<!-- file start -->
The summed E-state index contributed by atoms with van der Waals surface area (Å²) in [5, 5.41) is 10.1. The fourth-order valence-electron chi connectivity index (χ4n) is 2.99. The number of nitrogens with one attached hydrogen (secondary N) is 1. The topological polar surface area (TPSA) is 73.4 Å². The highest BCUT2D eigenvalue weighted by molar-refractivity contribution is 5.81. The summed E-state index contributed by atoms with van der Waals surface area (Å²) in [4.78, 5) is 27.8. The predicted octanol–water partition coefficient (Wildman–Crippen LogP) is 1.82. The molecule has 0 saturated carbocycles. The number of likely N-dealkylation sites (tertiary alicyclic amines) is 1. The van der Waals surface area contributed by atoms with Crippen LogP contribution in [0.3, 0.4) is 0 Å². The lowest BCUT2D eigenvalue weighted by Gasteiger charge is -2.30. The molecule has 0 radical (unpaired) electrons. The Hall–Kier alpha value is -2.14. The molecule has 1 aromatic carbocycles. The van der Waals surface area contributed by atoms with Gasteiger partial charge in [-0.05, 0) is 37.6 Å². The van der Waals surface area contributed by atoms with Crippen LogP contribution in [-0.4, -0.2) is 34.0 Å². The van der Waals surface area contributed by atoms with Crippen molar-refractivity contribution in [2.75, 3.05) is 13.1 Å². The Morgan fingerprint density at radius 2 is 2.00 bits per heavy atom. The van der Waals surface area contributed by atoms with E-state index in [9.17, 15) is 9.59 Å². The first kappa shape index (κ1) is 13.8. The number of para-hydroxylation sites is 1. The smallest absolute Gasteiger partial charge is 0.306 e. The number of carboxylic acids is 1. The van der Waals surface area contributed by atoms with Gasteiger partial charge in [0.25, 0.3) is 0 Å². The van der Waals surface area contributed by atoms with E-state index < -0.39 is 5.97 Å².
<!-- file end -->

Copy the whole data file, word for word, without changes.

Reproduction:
The summed E-state index contributed by atoms with van der Waals surface area (Å²) in [5, 5.41) is 10.1. The fourth-order valence-electron chi connectivity index (χ4n) is 2.99. The number of nitrogens with one attached hydrogen (secondary N) is 1. The topological polar surface area (TPSA) is 73.4 Å². The highest BCUT2D eigenvalue weighted by molar-refractivity contribution is 5.81. The summed E-state index contributed by atoms with van der Waals surface area (Å²) in [4.78, 5) is 27.8. The predicted octanol–water partition coefficient (Wildman–Crippen LogP) is 1.82. The molecule has 0 saturated carbocycles. The number of likely N-dealkylation sites (tertiary alicyclic amines) is 1. The van der Waals surface area contributed by atoms with Crippen LogP contribution in [0.3, 0.4) is 0 Å². The lowest BCUT2D eigenvalue weighted by Gasteiger charge is -2.30. The molecule has 0 radical (unpaired) electrons. The Hall–Kier alpha value is -2.14. The molecule has 1 aromatic carbocycles. The van der Waals surface area contributed by atoms with Gasteiger partial charge in [-0.05, 0) is 37.6 Å². The van der Waals surface area contributed by atoms with Crippen LogP contribution in [-0.4, -0.2) is 34.0 Å². The van der Waals surface area contributed by atoms with Crippen molar-refractivity contribution in [2.75, 3.05) is 13.1 Å². The Morgan fingerprint density at radius 2 is 2.00 bits per heavy atom. The van der Waals surface area contributed by atoms with E-state index in [9.17, 15) is 9.59 Å². The first kappa shape index (κ1) is 13.8. The number of para-hydroxylation sites is 1. The smallest absolute Gasteiger partial charge is 0.306 e. The number of carboxylic acids is 1. The van der Waals surface area contributed by atoms with Gasteiger partial charge in [0.25, 0.3) is 0 Å². The van der Waals surface area contributed by atoms with E-state index < -0.39 is 5.97 Å².